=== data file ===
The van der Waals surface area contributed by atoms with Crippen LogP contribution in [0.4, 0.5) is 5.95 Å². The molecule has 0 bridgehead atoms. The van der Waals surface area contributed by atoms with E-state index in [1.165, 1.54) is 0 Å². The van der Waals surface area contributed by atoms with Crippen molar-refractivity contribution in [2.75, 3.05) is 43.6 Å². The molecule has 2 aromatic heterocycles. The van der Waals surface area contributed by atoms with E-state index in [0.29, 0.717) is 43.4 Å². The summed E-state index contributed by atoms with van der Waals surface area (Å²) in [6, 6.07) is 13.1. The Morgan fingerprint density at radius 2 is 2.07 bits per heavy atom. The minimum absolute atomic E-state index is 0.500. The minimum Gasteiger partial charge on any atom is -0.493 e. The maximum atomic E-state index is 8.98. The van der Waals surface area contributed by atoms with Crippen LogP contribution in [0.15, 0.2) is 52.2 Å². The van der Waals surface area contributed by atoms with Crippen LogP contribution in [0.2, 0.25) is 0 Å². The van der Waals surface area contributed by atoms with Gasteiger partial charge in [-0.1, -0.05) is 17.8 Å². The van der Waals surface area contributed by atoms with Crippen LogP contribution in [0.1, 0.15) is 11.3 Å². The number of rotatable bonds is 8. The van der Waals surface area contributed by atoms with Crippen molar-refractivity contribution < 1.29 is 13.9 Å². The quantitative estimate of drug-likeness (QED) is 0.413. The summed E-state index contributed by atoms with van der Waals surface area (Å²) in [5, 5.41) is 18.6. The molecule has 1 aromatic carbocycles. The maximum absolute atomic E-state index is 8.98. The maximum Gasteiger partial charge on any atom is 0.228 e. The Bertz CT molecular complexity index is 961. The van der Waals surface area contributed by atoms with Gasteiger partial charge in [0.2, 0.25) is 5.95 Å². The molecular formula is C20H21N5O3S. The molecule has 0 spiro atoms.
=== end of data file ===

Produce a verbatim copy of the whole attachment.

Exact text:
The van der Waals surface area contributed by atoms with Crippen LogP contribution in [0.4, 0.5) is 5.95 Å². The molecule has 0 bridgehead atoms. The van der Waals surface area contributed by atoms with E-state index in [1.165, 1.54) is 0 Å². The van der Waals surface area contributed by atoms with Crippen molar-refractivity contribution in [2.75, 3.05) is 43.6 Å². The molecule has 2 aromatic heterocycles. The van der Waals surface area contributed by atoms with E-state index in [0.29, 0.717) is 43.4 Å². The summed E-state index contributed by atoms with van der Waals surface area (Å²) in [6, 6.07) is 13.1. The Morgan fingerprint density at radius 2 is 2.07 bits per heavy atom. The minimum absolute atomic E-state index is 0.500. The minimum Gasteiger partial charge on any atom is -0.493 e. The maximum atomic E-state index is 8.98. The van der Waals surface area contributed by atoms with Crippen LogP contribution in [0.15, 0.2) is 52.2 Å². The van der Waals surface area contributed by atoms with Crippen LogP contribution in [0.2, 0.25) is 0 Å². The van der Waals surface area contributed by atoms with Gasteiger partial charge in [-0.1, -0.05) is 17.8 Å². The van der Waals surface area contributed by atoms with Crippen LogP contribution in [0.1, 0.15) is 11.3 Å². The number of rotatable bonds is 8. The van der Waals surface area contributed by atoms with Crippen molar-refractivity contribution < 1.29 is 13.9 Å². The quantitative estimate of drug-likeness (QED) is 0.413. The summed E-state index contributed by atoms with van der Waals surface area (Å²) in [5, 5.41) is 18.6. The molecule has 1 aromatic carbocycles. The maximum absolute atomic E-state index is 8.98. The maximum Gasteiger partial charge on any atom is 0.228 e. The Bertz CT molecular complexity index is 961. The van der Waals surface area contributed by atoms with Gasteiger partial charge in [0.2, 0.25) is 5.95 Å². The molecular formula is C20H21N5O3S. The molecule has 0 spiro atoms.